PARIS (ZNF746) repression of PGC-1α contributes to neurodegeneration in Parkinson's disease.
A hallmark of Parkinson's disease (PD) is the preferential loss of substantia nigra dopamine neurons. Here, we identify a new parkin interacting substrate, PARIS (ZNF746), whose levels are regulated by the ubiquitin proteasome system via binding to and ubiquitination by the E3 ubiquitin ligase, parkin. PARIS is a KRAB and zinc finger protein that accumulates in models of parkin inactivation and in human PD brain. PARIS represses the expression of the transcriptional coactivator, PGC-1α and the PGC-1α target gene, NRF-1 by binding to insulin response sequences in the PGC-1α promoter. Conditional knockout of parkin in adult animals leads to progressive loss of dopamine (DA) neurons in a PARIS-dependent manner. Moreover, overexpression of PARIS leads to the selective loss of DA neurons in the substantia nigra, and this is reversed by either parkin or PGC-1α coexpression. The identification of PARIS provides a molecular mechanism for neurodegeneration due to parkin inactivation.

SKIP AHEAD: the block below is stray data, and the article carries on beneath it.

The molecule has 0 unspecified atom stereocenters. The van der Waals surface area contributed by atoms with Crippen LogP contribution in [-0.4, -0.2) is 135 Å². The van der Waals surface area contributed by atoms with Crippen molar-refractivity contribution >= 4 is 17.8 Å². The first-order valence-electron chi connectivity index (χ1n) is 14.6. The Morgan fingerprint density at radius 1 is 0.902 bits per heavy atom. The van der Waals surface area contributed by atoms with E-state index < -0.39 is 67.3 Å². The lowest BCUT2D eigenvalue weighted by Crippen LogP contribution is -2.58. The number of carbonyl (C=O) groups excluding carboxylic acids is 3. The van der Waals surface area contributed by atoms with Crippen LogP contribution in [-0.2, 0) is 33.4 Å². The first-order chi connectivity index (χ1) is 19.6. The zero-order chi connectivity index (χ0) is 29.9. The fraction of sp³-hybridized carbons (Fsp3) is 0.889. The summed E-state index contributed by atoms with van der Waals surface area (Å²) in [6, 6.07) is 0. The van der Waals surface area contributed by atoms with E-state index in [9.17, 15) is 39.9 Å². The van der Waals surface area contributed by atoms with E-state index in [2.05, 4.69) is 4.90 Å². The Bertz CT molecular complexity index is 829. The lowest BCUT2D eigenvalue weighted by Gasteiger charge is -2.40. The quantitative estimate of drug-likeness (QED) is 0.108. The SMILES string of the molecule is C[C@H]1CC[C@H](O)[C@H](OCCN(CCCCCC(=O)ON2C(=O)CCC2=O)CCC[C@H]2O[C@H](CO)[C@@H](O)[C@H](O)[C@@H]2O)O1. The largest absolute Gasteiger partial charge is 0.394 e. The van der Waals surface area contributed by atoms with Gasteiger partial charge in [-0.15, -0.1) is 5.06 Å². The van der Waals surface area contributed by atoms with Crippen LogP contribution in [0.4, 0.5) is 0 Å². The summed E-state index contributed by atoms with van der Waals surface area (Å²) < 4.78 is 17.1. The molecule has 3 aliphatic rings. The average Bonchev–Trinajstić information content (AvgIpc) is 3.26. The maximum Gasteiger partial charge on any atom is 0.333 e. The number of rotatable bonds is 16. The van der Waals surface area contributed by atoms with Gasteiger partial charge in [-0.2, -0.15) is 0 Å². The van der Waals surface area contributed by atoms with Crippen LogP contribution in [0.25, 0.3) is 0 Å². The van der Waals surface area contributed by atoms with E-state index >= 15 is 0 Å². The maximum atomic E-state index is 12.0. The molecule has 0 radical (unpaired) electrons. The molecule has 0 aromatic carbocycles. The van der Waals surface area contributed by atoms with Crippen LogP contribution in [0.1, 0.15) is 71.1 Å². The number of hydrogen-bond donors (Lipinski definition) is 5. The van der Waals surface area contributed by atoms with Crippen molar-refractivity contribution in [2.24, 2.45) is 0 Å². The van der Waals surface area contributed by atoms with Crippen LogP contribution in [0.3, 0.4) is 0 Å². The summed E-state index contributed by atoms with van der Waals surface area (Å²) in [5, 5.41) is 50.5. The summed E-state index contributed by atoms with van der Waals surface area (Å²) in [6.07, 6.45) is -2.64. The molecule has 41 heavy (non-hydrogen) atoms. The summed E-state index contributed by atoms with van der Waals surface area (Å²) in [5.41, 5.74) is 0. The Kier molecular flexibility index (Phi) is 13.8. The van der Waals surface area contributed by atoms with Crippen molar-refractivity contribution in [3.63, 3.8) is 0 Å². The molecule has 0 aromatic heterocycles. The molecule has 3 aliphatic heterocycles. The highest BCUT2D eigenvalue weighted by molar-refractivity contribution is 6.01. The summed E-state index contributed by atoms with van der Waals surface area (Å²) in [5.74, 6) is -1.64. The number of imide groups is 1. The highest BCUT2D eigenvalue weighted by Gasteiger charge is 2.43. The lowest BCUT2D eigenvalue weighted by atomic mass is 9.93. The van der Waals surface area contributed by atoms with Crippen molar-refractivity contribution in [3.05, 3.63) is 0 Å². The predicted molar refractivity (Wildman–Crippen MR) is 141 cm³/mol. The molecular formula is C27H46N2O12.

Pubmed ID: 21376232 RIS Download
Animals | Brain | Dopamine | Humans | Mice | Mice, Inbred C57BL | Mice, Knockout | NF-E2-Related Factor 1 | Neurodegenerative Diseases | Neurons | Nuclear Respiratory Factor 1 | Parkinson Disease | Rats | Repressor Proteins | Trans-Activators | Transcription Factors | Ubiquitin-Protein Ligases